Hereditary and sporadic forms of A<tex>$\beta$</tex>-cerebrovascular amyloidosis and relevant transgenic mouse models
Faculty of Pharmaceutical, Biomedical and Veterinary Sciences . Biomedical Sciences
International journal of molecular sciences
, p. 1872-1895
University of Antwerp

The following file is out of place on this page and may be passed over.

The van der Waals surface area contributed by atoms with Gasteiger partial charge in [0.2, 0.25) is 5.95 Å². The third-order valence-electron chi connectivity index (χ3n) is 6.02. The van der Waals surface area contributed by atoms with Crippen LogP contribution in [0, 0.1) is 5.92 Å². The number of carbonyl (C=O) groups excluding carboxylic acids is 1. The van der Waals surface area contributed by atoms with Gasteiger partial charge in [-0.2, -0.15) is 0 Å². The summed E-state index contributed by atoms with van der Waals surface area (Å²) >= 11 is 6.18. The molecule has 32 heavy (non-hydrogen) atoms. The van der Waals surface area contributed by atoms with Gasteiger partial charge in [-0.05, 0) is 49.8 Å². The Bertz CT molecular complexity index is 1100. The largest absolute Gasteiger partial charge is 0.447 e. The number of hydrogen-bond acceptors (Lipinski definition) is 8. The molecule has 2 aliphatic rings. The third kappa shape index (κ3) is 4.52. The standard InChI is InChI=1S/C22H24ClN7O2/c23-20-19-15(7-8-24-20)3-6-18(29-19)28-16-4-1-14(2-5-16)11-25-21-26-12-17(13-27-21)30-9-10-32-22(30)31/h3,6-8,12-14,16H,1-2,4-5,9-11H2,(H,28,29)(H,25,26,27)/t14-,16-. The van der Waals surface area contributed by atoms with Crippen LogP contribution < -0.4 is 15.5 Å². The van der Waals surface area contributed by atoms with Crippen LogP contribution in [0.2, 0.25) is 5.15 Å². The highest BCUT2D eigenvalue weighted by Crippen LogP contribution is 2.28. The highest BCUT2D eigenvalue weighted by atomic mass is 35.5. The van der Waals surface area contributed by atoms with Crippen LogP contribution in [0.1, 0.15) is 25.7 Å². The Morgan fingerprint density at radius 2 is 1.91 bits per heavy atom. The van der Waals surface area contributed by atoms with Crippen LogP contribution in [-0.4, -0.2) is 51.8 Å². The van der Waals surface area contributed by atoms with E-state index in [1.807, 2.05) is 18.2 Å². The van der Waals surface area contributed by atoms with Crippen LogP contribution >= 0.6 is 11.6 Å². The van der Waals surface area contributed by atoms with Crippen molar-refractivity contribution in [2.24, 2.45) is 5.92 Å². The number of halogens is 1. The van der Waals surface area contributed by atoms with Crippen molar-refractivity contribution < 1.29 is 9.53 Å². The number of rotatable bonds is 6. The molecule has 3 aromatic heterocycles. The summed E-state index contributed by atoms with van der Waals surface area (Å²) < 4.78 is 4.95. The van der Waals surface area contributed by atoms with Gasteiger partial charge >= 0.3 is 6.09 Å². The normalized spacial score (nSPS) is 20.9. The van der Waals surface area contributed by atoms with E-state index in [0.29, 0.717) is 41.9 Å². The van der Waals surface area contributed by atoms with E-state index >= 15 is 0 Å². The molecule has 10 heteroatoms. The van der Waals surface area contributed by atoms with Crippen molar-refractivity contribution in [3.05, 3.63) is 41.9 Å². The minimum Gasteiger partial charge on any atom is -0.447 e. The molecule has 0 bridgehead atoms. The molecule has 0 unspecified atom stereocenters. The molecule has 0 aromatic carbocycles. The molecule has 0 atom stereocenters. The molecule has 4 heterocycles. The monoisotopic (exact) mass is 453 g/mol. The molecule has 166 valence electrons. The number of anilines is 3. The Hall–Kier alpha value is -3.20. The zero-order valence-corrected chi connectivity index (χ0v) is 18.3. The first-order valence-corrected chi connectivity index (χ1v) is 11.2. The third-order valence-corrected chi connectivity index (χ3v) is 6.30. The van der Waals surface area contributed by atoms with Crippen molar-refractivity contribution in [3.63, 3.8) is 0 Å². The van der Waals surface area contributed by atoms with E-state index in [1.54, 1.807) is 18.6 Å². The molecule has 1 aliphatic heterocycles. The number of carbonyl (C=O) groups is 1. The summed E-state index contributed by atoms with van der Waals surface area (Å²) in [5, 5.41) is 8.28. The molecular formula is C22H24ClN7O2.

Cerebral amyloid angiopathy (CAA) refers to the specific deposition of amyloid fibrils in the leptomeningeal and cerebral blood vessel walls, often causing secondary vascular degenerative changes. Although many kinds of peptides are known to be deposited as vascular amyloid, amyloid-â (Aâ)-CAA is the most common type associated with normal aging, sporadic CAA, Alzheimers disease (AD) and Downs syndrome. Moreover, Aâ-CAA is also associated with rare hereditary cerebrovascular amyloidosis due to mutations within the Aâ domain of the amyloid precursor protein (APP) such as Dutch and Flemish APP mutations. Genetics and clinicopathological studies on these familial diseases as well as sporadic conditions have already shown that CAA not only causes haemorrhagic and ischemic strokes, but also leads to progressive dementia. Transgenic mouse models based on familial AD mutations have also successfully reproduced many of the features found in human disease, providing us with important insights into the pathogenesis of CAA. Importantly, such studies have pointed out that specific vastopic Aâ variants or an unaltered Aâ42/Aâ40 ratio favor vascular Aâ deposition over parenchymal plaques, but higher than critical levels of Aâ40 are also observed to be anti-amyloidogenic. These data would be important in the development of therapies targeting amyloid in vessels.